Access to the internet has come a long way in Kenya since its adoption in 1993. The first internet users in Kenya were nonprofits, international organizations and multinational companies. In 2000, there were a total of 200,000 users, only 0.7 percent of the general population. A gap in accessibility persisted between these organizations and the remote, urban poor. Today, not only are all government ministries now accessible via the web, but 89.7 percent of the population regularly uses the internet as of June 2019. Better access to data translates to better education and standard of living. Kenya achieved this dramatic increase in accessibility thanks to a number of government and business initiatives. Here are six initiatives that have helped close the internet connectivity gap in Kenya.

6 Ways Kenya is Closing the Internet Connectivity Gap

  1. The Communications Authority of Kenya: To commercialize the internet, the Kenyan Government created the Communications Authority (CA) of Kenya in 1998. Its charge was to develop licensing for systems and services in communications and telecommunications, electrical engineering, broadcasting, e-commerce, cyber-security, multimedia as well as postal services.
  2. The Universal Service Fund: In 2009, the CA established the Universal Service Fund, which was designed to propagate access to information and communication technology (ICT) throughout the country. The fund has helped finance ambitious initiatives and innovation ICT through license levies, government appropriations, grants and donations. National projects continue to be enacted to expand services to remote and urban poor.
  3. Cyber Cafes and English: A challenge in making internet more commercial in Kenya was the lack of technology, electricity and landlines in the hands of average people. With the expansion of internet shops in the past two decades, urban centers have offered more access to technology without directly purchasing access from providers. A significant catalyst for greater usage has also been the English language since English is the official language of Kenya.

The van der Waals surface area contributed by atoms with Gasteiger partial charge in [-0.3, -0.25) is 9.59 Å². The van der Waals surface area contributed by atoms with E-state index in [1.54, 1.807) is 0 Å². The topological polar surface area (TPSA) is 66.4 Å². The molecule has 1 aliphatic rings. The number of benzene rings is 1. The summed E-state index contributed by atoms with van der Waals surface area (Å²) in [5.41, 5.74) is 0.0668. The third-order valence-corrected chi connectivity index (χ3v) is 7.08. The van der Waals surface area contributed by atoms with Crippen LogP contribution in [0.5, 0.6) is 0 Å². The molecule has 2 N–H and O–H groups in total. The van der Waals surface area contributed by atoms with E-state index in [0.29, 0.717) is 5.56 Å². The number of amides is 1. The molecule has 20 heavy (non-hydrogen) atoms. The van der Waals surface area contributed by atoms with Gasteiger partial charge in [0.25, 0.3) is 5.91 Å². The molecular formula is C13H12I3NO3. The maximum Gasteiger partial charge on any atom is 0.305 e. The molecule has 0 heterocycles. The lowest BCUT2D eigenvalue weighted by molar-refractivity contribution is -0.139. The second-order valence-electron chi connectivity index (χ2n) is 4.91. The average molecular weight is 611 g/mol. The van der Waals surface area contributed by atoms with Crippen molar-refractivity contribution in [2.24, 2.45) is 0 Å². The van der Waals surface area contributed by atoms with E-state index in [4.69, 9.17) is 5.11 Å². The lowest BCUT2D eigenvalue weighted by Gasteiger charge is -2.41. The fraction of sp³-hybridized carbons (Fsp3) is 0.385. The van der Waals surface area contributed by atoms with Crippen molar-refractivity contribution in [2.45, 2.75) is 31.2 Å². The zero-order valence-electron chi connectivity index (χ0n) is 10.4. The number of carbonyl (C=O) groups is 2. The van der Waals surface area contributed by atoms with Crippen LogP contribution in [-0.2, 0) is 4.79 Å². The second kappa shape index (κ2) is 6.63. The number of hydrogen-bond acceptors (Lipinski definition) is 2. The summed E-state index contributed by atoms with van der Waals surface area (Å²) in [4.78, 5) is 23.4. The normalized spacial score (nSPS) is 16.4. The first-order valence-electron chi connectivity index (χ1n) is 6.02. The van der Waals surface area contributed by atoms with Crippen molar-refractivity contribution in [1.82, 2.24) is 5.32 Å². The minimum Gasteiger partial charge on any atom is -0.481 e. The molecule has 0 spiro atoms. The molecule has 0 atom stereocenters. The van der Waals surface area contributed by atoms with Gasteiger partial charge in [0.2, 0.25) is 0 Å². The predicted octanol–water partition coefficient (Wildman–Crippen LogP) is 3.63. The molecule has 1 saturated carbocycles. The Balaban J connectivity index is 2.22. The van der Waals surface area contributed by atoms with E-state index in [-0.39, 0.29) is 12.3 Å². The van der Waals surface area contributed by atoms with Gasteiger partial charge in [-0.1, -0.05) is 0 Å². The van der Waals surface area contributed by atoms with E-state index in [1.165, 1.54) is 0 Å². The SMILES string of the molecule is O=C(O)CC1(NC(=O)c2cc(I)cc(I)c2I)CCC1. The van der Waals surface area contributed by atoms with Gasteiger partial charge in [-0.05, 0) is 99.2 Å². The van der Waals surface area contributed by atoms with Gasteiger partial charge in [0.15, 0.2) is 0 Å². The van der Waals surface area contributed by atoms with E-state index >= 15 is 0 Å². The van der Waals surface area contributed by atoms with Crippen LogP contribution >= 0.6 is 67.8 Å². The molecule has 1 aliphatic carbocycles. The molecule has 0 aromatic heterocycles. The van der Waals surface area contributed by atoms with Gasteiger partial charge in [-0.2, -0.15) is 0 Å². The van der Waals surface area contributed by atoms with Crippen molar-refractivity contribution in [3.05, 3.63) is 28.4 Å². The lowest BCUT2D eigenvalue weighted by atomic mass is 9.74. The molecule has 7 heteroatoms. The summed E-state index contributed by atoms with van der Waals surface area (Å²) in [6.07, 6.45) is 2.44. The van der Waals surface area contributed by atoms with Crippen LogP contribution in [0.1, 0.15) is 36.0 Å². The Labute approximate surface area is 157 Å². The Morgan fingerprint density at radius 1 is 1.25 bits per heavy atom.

4. Mobile Network Signals: Data from a CA report covering July to September 2019 shows that mobile phone users are purchasing more than one SIM card in order to gain access to new services and products, thereby increasing overall mobile subscriptions among the population. During that period of time, subscriptions increased 4.1 percent from the previous quarter.
  5. Fiber Optic Cables: In order to support a more robust data infrastructure and increase internet access in Kenya, companies like Telkom have expanded undersea fiber optic cables, known as “backbones,” that hold together multiple company networks to build capacity and expand regional access. If one line fails, the backbone is able to reroute internet traffic.
  6. Public Wifi Zones: In 2019, telecommunication companies like Telkom Enterprise, Safaricom and Poa! introduced WiFi zones in urban centers, offering wifi access either free or reduced in cost. In partnership with Nairobi County, the Link Kenya Project was developed by Telkom in Nairobi to help close the internet connectivity gap by providing free wireless internet access to three major urban centers in Nairobi. Project “innovation hubs” include 55-inch LCD displays that show ads in order to pay for support. Telkom aims to bring free public WiFi access to most major cities and towns in Kenya, claiming that portions of the population were unable to purchase subscriptions due to high costs.

Kenya’s agenda to digitize the country and economy were spurred in part by the government’s investment in information technology and communication technology in the late 1990s and early 2000s. Since then, commercial access to the internet ballooned through government investment, the spread of mobile technology and technological innovations of private companies. Although not yet at 100 percent coverage, these six initiatives to close the internet connectivity gap in Kenya demonstrate how a country can leap into the digital age when government and business work in tandem.

Caleb Cummings
Photo: Wikimedia Commons

10 Facts about Corruption in Kenya
Kenya is one of the world’s most corrupted countries. In 2017, Kenya ranked 143 out of 180 countries on Transparency International’s (TI) corruption index. High corruption levels permeating every sector of Kenya’s economy and politics is hindering development and endangering democracy. These 10 facts about corruption in Kenya provide a brief overview of this issue, as well as the anti-graft attempts made by the government and other private organizations.

10 Facts About Corruption in Kenya

  1. Corruption and terrorism: The high level of corruption in Kenya not only undermines counter-terrorism efforts but also provides extremists with funding, access and motivation. Kenya’s security and police force are known to take bribes and collaborate with extremists, allowing easy access for al-Shabaab operatives, which has resulted in the loss of hundreds of lives.